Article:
PLAYERS COULD EXERT SOME POWER: YAHOO SPORTS’ Wojnarowski wrote the NBA stars can “complicate the dynamics of a deal with a unified declaration: Push for an under-23 basketball tournament in the Olympics, and we won't be representing the U.S. in a new World Cup tournament.” Tyson Chandler said, “The players definitely have power, because we're the ones out there playing. If the players chose not to play because they've taken something away from us, then obviously we control it.” Wojnarowski noted there is a “reason the players have been left drifting on the issue, uninformed and unaware of the NBA’s behind-the-scenes machinations to move a plan with FIBA in motion” -- NBPA Exec Dir Billy Hunter “is too weakened and distracted to engage the issue.” Hunter for months has been “hell-bent on burning through the NBPA's coffers to bankroll lawyers to try and protect himself in a joint probe into the union's business practices by the U.S. Attorney's Office and Department of Labor.” Hunter has “never been less popular with superstars, and he knows it.” Meanwhile, the push towards a World Cup style tournament is “understandable, but shortsighted.” A World Cup of Basketball “won’t come close to matching soccer, because nationalistic allegiances are far, far more fervent to soccer teams.” The Olympics “frame NBA stars as global icons in a way nothing else can” (, 7/28).

WORLD CUP A FLAWED IDEA: In Kansas City, Sam Mellinger wrote the plan is “flawed in so many ways it’s hard to know where to start.” The NBA’s World Cup “would not match soccer’s for a lot of reasons, most obviously that national pride in basketball is a few hundred years behind” (K.C. STAR, 7/30).’s Jason Whitlock wrote Stern has “run out of ideas on how to grow the game at home, so he’s floating outlandish concepts aimed primarily at growing the game abroad.” A World Cup is a bad idea because the Olympics “is a 100-plus-year brand, a brand stronger globally than the NFL." The Olympics put “non-basketball eyeballs on Stern’s product,” while a World Cup “would be for the International Bill Simmons Society.” Whitlock: “It would be foolish for the NBA to weaken its relationship with the Olympics” (, 7/29). SportsCorp President Marc Ganis said, “The Summer Olympics is the greatest free advertising the NBA can have, and because of the way NBC will be highlighting men's basketball, it will be the dominant storyline of the entire Games, even more than it was four years ago in China. (, 7/29).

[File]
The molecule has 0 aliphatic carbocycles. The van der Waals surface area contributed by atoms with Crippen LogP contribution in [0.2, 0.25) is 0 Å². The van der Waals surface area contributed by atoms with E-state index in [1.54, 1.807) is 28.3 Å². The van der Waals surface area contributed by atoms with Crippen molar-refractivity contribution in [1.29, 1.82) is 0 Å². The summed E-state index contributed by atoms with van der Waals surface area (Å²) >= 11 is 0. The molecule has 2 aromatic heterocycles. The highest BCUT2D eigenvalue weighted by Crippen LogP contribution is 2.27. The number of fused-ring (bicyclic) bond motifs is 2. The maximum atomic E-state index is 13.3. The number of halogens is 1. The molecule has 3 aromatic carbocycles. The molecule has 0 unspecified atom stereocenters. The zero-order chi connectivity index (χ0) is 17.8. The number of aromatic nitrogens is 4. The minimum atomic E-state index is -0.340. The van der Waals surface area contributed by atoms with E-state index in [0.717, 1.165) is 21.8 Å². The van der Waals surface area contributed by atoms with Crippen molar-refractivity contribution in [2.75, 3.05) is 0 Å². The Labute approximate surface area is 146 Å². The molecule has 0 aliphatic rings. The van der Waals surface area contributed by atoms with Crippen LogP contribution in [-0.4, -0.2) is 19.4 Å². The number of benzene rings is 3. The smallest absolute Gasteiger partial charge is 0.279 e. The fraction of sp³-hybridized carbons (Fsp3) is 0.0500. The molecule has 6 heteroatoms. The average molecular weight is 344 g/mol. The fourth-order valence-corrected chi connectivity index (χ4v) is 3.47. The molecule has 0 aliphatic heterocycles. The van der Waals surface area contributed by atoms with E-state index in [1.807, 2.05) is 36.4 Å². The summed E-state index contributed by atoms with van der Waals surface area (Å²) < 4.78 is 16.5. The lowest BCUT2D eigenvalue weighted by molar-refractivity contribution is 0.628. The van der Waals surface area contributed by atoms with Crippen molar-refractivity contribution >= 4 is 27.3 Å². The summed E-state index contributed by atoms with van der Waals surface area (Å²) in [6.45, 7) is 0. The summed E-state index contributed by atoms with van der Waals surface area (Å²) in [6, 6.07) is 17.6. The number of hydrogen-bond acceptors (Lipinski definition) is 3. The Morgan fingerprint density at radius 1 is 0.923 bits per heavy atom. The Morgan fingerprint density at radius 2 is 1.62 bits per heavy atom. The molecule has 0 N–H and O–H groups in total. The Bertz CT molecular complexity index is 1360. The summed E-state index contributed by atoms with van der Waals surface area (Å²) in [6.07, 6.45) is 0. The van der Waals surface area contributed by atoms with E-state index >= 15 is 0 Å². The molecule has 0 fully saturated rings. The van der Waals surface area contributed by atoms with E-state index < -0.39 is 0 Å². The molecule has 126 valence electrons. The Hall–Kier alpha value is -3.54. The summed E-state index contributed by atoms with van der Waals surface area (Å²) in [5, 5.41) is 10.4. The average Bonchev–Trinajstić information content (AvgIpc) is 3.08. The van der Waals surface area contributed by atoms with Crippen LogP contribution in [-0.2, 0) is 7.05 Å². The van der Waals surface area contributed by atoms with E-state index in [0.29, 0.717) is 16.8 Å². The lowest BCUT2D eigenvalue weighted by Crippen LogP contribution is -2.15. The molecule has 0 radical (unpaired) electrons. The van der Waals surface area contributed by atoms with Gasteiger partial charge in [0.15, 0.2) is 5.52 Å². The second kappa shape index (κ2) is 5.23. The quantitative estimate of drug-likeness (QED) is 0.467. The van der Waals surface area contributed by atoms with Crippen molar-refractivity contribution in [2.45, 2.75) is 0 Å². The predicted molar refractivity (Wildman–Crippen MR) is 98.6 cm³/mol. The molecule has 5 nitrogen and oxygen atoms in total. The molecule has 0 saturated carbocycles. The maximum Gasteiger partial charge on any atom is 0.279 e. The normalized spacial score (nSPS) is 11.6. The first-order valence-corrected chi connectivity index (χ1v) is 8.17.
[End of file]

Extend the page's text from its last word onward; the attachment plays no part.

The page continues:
STILL UP FOR DISCUSSION: In Newark, N.J., Dave D’Alessandro wrote the U.S. men’s basketball team is still USA Basketball Chair Jerry Colangelo’s “baby, and now they’re changing his parenting guidelines on the fly.” Colangelo said, “I haven’t said much about it, because it’s a discussion that has yet to take place in the right forum.” He added he would meet with Stern when he arrives in London, “and it’s going to be an ongoing discussion.” Colangelo: “But the reality is this: There’s going to be a (basketball) World Cup in ’14. There’s change in the air regarding possibly an age limitation for the Olympics, like soccer has. The question is, what’s that age? Is it 23 or is it 25? My point is, that’s all negotiable” (Newark STAR-LEDGER, 7/28).